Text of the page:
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Table of Contents

September 29, 2008 Issue

Cover Story

The Great Shakeout

James J. Cramer on what Wall Street will look like after the great nationalization; one Lehman trader’s experience with sudden-onset poverty; Henry Blodget on why Merrill didn’t share Lehman’s fate; Financial Times columnist John Gapper on how the city now compares with London, Dubai, and Hong Kong; how Morgan Stanley suffered such a quick reversal of fortune; and more.
On the Cover:Traders at the New York Mercantile Exchange, Tuesday, September 16, 2008. Photograph by Seth Wenig/AP.


The Catskills Gas Rush

It was a weekend house—until I got a letter from the landman, telling me I was living on a huge, untapped source of natural gas. Riches beckoned. How much were my environmental principles really worth?

How Did Martha Stewart End Up With Howard Stern’s Baby?

Uncensored radio and TV host Alexis Stewart couldn’t be more different in demeanor from her mother. Or maybe she’s just giving us a glimpse of what the matriarch really thinks.


How to make the best of a real-estate market whose robustness is, shall we say, tenuous, including the story of 190 Bowery, the greatest steal ever; some handy flowcharts 100 percent guaranteed to solve your home-shopping dilemmas; high-end brokers’ advice on selling in a downturn; a thorough list of bargains in every price range; and a rundown of the Sag Harbor Village fire sale.


Greenspan Forte: Ducking Big Questions

Panic at the Philharmonic.

Gago a No-Show at Hirst Blowout Sale

Auction a threat to dealer?

Pit Bull Palin Poised to Turn N.Y. Red

Or so S.I. GOPer insists.

Art-World Burka Baffler

Did LaChapelle show?

Belt-Tightening Hits the Menu

Recession specials return.

Eager Ecdysiasts Dance Through Downturn

Plus, call-girl compassion.

It Happened Last Week

As Derek Jeter bade the old Yankee Stadium farewell, Wall Street took a baseball bat to its own.

Shea Stadium Zen

Everybody loves Mets manager Jerry Manuel. But it doesn’t mean he’ll keep his job.

Wall Street, Fla.

Meet the third biggest i-bank left standing.

Beyond the Trouble, More Trouble

Depression in the best of us.


Obama’s Opening

The first debate is on McCain’s favored ground: foreign affairs—which presents his opponent with a large opportunity.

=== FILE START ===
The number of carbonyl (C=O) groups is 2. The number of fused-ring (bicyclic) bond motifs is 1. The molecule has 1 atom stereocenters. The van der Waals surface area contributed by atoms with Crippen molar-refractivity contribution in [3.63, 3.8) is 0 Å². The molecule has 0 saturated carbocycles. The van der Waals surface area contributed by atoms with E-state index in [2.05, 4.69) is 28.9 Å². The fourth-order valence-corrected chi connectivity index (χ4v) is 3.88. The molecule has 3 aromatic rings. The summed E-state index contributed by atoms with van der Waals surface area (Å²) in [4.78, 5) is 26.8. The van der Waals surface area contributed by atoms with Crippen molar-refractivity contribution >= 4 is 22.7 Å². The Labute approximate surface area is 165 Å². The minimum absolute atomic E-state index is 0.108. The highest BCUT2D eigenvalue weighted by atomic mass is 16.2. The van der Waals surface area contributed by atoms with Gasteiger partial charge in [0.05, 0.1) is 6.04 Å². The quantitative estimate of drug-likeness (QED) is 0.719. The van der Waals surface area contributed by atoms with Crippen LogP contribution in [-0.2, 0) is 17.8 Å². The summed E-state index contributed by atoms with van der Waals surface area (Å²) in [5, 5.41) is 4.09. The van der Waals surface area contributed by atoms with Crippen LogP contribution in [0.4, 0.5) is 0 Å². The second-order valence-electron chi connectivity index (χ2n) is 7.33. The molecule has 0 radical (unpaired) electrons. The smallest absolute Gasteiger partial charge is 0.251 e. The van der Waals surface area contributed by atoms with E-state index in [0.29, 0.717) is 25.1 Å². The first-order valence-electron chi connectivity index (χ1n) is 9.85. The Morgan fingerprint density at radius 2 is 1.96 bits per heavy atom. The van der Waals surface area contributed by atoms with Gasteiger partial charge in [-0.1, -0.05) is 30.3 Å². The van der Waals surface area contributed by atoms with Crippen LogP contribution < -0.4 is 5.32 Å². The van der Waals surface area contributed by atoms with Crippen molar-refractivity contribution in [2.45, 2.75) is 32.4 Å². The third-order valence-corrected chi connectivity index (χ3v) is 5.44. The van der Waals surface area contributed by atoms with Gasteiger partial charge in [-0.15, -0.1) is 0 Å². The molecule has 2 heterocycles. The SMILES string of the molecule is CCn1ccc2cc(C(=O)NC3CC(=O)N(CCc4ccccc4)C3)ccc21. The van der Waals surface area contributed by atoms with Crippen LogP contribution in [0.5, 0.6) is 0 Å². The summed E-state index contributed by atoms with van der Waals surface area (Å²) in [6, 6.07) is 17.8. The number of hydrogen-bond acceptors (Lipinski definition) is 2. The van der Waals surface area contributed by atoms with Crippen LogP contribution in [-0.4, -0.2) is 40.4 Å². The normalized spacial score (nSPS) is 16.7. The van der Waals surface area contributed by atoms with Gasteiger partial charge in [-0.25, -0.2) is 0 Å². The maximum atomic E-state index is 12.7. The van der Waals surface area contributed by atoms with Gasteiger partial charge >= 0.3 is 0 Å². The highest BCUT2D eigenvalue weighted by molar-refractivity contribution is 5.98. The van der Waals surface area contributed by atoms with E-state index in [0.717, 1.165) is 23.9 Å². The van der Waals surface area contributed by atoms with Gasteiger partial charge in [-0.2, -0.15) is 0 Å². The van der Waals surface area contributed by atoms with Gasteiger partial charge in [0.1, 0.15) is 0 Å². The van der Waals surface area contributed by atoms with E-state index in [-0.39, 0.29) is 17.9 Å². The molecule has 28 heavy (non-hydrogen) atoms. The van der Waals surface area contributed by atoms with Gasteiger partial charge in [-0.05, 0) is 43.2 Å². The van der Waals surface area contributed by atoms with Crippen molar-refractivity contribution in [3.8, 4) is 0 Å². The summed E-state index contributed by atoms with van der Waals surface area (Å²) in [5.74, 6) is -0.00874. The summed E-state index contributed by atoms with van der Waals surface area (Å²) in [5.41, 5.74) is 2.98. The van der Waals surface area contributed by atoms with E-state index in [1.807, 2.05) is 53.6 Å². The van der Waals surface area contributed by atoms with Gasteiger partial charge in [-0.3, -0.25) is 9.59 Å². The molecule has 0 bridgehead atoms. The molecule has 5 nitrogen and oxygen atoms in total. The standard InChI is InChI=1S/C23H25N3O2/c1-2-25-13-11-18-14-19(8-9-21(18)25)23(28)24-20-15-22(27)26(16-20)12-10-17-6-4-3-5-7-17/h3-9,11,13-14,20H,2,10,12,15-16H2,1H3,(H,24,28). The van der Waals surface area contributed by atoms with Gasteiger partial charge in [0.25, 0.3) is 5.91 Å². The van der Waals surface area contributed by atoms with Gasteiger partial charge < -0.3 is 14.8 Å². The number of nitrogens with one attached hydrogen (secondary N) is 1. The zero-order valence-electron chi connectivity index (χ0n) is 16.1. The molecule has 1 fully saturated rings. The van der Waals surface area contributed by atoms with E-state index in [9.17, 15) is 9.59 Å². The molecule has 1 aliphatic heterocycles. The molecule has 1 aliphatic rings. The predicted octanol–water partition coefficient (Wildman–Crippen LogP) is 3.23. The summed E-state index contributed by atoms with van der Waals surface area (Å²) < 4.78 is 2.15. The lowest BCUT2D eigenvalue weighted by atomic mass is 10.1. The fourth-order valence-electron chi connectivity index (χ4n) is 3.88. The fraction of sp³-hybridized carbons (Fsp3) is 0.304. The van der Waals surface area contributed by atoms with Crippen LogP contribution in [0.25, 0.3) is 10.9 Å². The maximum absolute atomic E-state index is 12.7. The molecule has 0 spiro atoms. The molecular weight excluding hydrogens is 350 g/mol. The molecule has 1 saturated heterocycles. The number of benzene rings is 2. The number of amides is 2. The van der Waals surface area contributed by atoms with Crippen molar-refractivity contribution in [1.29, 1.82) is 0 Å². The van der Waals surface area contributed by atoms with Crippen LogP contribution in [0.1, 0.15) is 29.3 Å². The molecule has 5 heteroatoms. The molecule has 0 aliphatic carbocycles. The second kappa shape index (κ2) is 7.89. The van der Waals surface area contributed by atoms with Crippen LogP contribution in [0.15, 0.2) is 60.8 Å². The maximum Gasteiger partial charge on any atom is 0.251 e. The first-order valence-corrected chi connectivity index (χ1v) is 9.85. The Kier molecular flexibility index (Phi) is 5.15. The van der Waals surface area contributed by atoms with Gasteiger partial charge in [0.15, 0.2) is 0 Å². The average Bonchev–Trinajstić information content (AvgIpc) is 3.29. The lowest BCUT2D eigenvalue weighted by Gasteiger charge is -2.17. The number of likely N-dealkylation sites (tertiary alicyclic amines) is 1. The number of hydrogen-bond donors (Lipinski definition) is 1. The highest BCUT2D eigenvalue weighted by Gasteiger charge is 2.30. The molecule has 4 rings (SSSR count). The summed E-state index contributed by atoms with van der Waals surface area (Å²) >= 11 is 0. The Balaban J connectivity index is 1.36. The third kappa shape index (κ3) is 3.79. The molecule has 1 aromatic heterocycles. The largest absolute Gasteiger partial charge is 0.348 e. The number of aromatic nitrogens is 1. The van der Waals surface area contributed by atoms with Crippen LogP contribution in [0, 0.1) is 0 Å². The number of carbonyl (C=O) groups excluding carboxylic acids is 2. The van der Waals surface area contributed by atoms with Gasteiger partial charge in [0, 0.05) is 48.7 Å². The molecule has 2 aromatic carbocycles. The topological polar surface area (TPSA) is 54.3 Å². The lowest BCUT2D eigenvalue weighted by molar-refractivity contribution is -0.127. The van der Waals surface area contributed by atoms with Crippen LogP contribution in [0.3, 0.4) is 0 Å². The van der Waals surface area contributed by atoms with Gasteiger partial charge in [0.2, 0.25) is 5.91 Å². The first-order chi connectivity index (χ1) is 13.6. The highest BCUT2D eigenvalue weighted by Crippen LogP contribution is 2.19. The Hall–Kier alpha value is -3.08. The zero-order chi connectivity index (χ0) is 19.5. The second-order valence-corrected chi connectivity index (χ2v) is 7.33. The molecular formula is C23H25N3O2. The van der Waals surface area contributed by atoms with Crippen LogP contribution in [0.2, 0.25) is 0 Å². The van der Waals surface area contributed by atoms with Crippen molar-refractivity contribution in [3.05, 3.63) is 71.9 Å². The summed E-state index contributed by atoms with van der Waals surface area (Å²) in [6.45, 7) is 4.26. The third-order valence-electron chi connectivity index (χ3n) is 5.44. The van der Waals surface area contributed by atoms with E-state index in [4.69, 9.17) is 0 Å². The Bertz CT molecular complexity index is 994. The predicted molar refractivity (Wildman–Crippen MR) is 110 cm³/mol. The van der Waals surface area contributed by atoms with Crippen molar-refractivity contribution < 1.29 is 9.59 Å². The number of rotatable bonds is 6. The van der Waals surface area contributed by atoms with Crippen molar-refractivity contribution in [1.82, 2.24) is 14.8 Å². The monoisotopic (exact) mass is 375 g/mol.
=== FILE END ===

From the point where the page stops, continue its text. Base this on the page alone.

Bullish for Bloomberg

If the mayor wants to change the term-limits law—and go for a three-peat—the Wall Street crisis provides the perfect opportunity.


The Best Bet

Maybe you’ve been working at home for years. Or maybe just since last Monday. Either way, you want a handsome and efficient workspace.

The Look Book

"We sold our cars, quit our jobs, and turned in the keys to our apartments."

Two on the 50

One fan’s attempts to land a pair of tickets to the biggest Giants game of the season.

But Will the Ladies Like It?

The latest crop of men’s fragrances promise machismo, exoticism, and, of course, sex.

The Restaurant Review

Another new chef hasn’t made Sheridan Square any more exciting.

In Season

Stubby pimientos de Padrón are a speciality of Galicia, Spain.


Living Large

The Food Network OD’d on him. But Mario Batali has moved on, to PBS. And Spain. With Gwyneth.

The Theater Review

A Tale of Two Cities: The Musical isn’t quite what Charles Dickens had in mind.

Long Story Short

Mandy Patinkin’s circuitous, hairy ride back to Shakespeare.

The Art Review

Andres Serrano’s “Shit” is, yes, crap. Skip it in favor of Neil Campbell, who does more with less.

Deserves an Emmy; Won’t Get One

Yes, the Emmy Awards just happened. But they are so last night. We’re already on to next year’s oversights.

Infinite Loss

David Foster Wallace, 1962–2008.

The Pop Review

Falling in love with TV on the Radio.

The Movie Review

Miracle at St. Anna is Spike Lee’s bloody, blunt attack on the whitewashing of WWII.

Creep Show: Sam Rockwell

Sam Rockwell is quickly becoming Hollywood’s go-to for roles that skirt the edge of polite society.

Shades of Brando

Mickey Rourke’s odd career, reborn with The Wrestler, is curiously familiar.

New York Film Festival: Beyond the Oscar Heavies

Wendy and Lucy, Tokyo Sonata, Night and Day, and 'In the Realm of Oshima.'

Original Maverick

Crusading publisher Barney Rosset is Obscene in a good way.

The Approval Matrix: Week of September 29, 2008

Our deliberately oversimplified guide to who falls where on our taste hierarchies.


Brooklyn Monopoly

Kings County owns the family fun.

This Little Piggy

In Italy, a juicy hunk of seasoned, slow-roasted pig with cracklings, served on a roll, is considered fast food.


Comments: Week of September 29, 2008

Readers sound off on the future of book publishing, Sarah Palin, and more.

Artifact: Irony Never Goes Bankrupt

Findings from the streets, files, and hard drives of New York.

Write a Letter to the Editor

Letters may be edited for space and clarity. Please include a daytime phone number.

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